International ratings agency Moody's says central bank digital currencies could displace commercial banks from their current role in the payments system, disrupt their business models, and force changes to their funding model

International ratings agency Moody's says central bank digital currencies could displace commercial banks from their current role in the payments system, disrupt their business models, and force changes to their funding model

International ratings agency Moody's Investors Service is warning that central bank digital currencies (CBDC's) could have "profound negative consequences" for commercial banks - displacing their current role in the payments system, disrupting their business models, and forcing changes to their funding model.

Moody's also says, however, that central banks face a "dilemma", in that if do not take up CBDCs their roles could be undermined, while if the adapt too fast they may disrupt the financial system by undermining the role of the commercial bank.  

Much work is currently being done globally on the potential for CBDCs. The Bank for International Settlements (BIS), which is owned by 62 central banks, including our Reserve Bank (RBNZ), recently issued a report identifying the foundational principles necessary for any publicly available CBDCs to help central banks meet their public policy objectives.

RBNZ Assistant Governor Christian Hawkesby said this week the central bank had "no immediate plans to launch a CBDC in New Zealand", but was "following developments very carefully".

In a new report on CBDCs, Moody's indicates that any type of CBDC would likely cause some disruption for commercial banks, but this would depend on which type was chosen.

It notes that Facebook's Libra project has been a catalyst for the work now going on with the central banks on CBDCs and says the potential for the Libra digital currency and similar projects to displace official currencies has propelled many central banks to defend the role of public money.

Moody's says CBDCs could take several forms:

  • A “direct” CBDC model envisages individuals or companies having a direct but electronic claim on the central bank itself. But it could make the central bank responsible for managing retail payments with all the administrative background work this involves (including “know your customer” and anti money laundering procedures).
  • An “indirect” model would relieve the central bank of the administrative burden of payments by granting an intermediary role to the private sector, much as Libra would do.
  • A third “hybrid” model seeks to combine aspects of both direct and indirect models. 

"The direct model of CBDC would clearly have profound consequences for today's commercial banks," Moody's says.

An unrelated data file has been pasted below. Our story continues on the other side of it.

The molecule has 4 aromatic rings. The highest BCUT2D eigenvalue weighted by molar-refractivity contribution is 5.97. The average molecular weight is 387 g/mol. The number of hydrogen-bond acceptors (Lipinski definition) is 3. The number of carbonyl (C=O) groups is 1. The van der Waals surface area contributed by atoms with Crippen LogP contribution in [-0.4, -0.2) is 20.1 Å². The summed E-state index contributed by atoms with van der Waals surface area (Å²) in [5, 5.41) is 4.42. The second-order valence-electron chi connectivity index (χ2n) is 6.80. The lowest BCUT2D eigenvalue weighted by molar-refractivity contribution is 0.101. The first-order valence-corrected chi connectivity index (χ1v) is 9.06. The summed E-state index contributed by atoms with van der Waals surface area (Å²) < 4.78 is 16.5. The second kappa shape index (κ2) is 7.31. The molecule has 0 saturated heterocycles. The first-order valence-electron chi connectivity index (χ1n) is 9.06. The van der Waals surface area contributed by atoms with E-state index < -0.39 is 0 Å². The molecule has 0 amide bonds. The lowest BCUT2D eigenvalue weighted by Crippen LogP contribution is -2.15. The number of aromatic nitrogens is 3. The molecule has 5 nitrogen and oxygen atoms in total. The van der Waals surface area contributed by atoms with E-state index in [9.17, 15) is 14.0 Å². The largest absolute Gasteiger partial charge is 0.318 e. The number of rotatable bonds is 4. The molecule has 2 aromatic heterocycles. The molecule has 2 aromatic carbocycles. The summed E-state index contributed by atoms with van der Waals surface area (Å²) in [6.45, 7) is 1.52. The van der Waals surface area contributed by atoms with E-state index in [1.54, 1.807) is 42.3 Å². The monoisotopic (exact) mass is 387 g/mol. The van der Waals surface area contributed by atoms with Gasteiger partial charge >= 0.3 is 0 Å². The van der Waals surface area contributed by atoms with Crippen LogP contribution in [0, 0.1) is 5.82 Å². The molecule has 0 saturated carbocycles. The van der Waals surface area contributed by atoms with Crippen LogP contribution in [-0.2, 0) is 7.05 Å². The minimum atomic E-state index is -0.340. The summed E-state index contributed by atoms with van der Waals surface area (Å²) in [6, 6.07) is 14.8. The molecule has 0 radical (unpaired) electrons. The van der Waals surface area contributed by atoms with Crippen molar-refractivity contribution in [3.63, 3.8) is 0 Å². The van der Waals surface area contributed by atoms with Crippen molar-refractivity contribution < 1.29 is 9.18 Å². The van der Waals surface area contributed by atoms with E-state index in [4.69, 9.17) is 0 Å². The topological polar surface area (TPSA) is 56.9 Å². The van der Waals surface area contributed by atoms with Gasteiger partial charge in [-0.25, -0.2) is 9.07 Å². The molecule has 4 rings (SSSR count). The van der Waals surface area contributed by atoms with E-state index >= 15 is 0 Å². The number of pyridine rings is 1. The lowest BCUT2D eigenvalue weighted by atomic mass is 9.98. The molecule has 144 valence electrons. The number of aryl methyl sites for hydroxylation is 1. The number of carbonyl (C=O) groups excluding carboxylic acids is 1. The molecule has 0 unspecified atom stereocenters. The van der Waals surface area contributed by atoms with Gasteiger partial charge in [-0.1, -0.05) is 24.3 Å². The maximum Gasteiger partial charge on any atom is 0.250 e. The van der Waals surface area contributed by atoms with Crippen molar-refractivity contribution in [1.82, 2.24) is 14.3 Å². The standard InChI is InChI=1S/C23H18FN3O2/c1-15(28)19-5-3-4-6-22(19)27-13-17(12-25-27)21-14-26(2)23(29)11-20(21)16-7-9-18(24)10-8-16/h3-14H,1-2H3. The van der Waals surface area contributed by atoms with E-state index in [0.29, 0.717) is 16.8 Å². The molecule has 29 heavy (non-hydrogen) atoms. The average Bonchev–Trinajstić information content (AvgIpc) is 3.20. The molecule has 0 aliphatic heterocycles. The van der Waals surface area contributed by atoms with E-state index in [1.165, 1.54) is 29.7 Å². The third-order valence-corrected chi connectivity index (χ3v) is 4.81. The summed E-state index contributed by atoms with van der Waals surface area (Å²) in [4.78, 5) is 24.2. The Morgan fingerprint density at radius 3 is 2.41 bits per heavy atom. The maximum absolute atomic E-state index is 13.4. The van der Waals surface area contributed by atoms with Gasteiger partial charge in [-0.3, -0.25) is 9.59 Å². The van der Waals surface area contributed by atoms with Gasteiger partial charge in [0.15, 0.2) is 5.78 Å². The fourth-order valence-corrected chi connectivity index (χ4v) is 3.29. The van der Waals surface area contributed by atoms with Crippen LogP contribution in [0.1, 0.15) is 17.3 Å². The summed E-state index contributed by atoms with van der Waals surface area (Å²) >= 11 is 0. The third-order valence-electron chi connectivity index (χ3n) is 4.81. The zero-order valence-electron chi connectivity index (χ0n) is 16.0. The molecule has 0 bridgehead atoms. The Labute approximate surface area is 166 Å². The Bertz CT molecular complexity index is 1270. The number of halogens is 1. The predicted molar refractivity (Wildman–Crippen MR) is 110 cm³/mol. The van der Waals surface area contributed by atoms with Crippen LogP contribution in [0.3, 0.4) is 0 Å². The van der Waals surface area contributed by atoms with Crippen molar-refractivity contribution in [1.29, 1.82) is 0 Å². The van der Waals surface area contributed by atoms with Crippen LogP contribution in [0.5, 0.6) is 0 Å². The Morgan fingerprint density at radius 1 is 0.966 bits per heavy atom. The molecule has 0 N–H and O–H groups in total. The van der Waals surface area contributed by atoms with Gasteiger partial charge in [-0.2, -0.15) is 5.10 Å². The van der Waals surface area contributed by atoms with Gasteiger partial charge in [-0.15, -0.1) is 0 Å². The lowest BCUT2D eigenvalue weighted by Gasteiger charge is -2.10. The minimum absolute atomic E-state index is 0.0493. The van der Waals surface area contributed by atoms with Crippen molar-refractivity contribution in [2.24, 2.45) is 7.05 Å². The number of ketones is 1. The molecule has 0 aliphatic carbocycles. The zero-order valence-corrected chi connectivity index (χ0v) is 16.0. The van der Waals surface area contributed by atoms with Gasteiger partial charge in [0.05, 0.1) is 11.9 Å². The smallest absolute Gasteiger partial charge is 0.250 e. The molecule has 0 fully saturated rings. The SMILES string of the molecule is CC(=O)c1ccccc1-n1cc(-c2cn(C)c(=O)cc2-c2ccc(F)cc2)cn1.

Risk-free payment

"If the size of CBDC balances were unlimited, retail and business customers would likely welcome the ease of risk-free payment offered by a CBDC and favour them ahead of cash reserves at a commercial bank. This would result in a significant loss of resources for the commercial banks, given that banks' primary source of funding is deposits."

Even if there were limits on the size of balances (as is the case with the current China pilot), the reduction in deposits "could still be material".

"And in times of stress, a deposit 'run' as customers exchange commercial bank money for CBDCs would be easier than today, making deposits inherently less stable."

Moody's says banks could compensate for this by a combination of (i) offering interest rates above that of the central bank; (ii) attracting funds by offering superior technology or other services; or (iii) turning to capital markets to replace the lost funding. These could increase funding costs, raise liquidity requirements, increase operating costs, or leave them more confidence-sensitive. In principle, these costs could be passed on to customers but the transition would nevertheless require "a difficult adjustment".

'Distinct from the central bank'

"Commercial banks would therefore have to move towards offering services distinct from the central bank, e.g. longer term savings and asset management.

"Meanwhile central banks would find themselves with far larger balance sheets and may need to redeploy this funding back into financial markets, e.g. by funding certain bank assets such as covered bonds." 

Moody's says given the magnitude of these challenges it is unlikely that the direct CBDC model will be favoured by central banks, "not least because in many cases the same bodies have statutory responsibility for financial stability which could conceivably be threatened by a hasty adoption of this model".

"This also likely explains why most announced projects anticipate a hybrid or two-tier model. The hybrid two-tier model would clearly be less disruptive to the existing financial architecture."

Existing banks would be natural candidates for the financial intermediary role, running payment systems on behalf of the central bank, Moody's says.

"This would enable them to preserve a role in the payment system and continue to compete on service with successful banks able to charge a premium.

There could be consequences...

"However, where CBDC users are holding a claim on the central bank, there could still be consequences for banks' deposit bases as in the direct model. 

The 'indirect model' would, according to Moody's, appear to offer the least threat to commercial banks.

"...But that is because it offers the least practical change for end-users and therefore appears less likely to attract support." 

Moody's says that in terms of the central banks, they occupy a unique position in that they have a government-granted monopoly on the creation of a universally accepted means of risk-free payment. This privilege is unlikely to be displaced suddenly, which should give them time to consider different options.

But they do face a dilemma.

"The advent of 'stablecoins' such as Libra and the rapid advance of new payment providers on a national or global scale has propelled them to consider CBDCs more urgently as a defensive strategy.

"If they do not adapt, then customer behaviour may change anyway and undermine their role.

"However, if they adapt too fast, they may create a different kind of disruption to the financial system by undermining the role of the commercial bank. In either case, the ability of sovereign governments and their central banks to steer the economic policy mix would be affected."

Going negative

The Moody's report also has a word on negative interest rates. This is timely in the New Zealand context because it is widely anticipated that the RBNZ will take rates negative here early next year by dropping the Official Cash Rate (currently on 0.25%) below zero.

Moody's points out that in a negative rates regime it actually pays to hold on to physical cash. So, CBDCs could be useful... 

"...The zero nominal rate of return on cash offers a positive return relative to money kept in commercial bank balances that is subject to negative rates (setting aside the “zero bound” interest rate constraint on banks' retail depositors).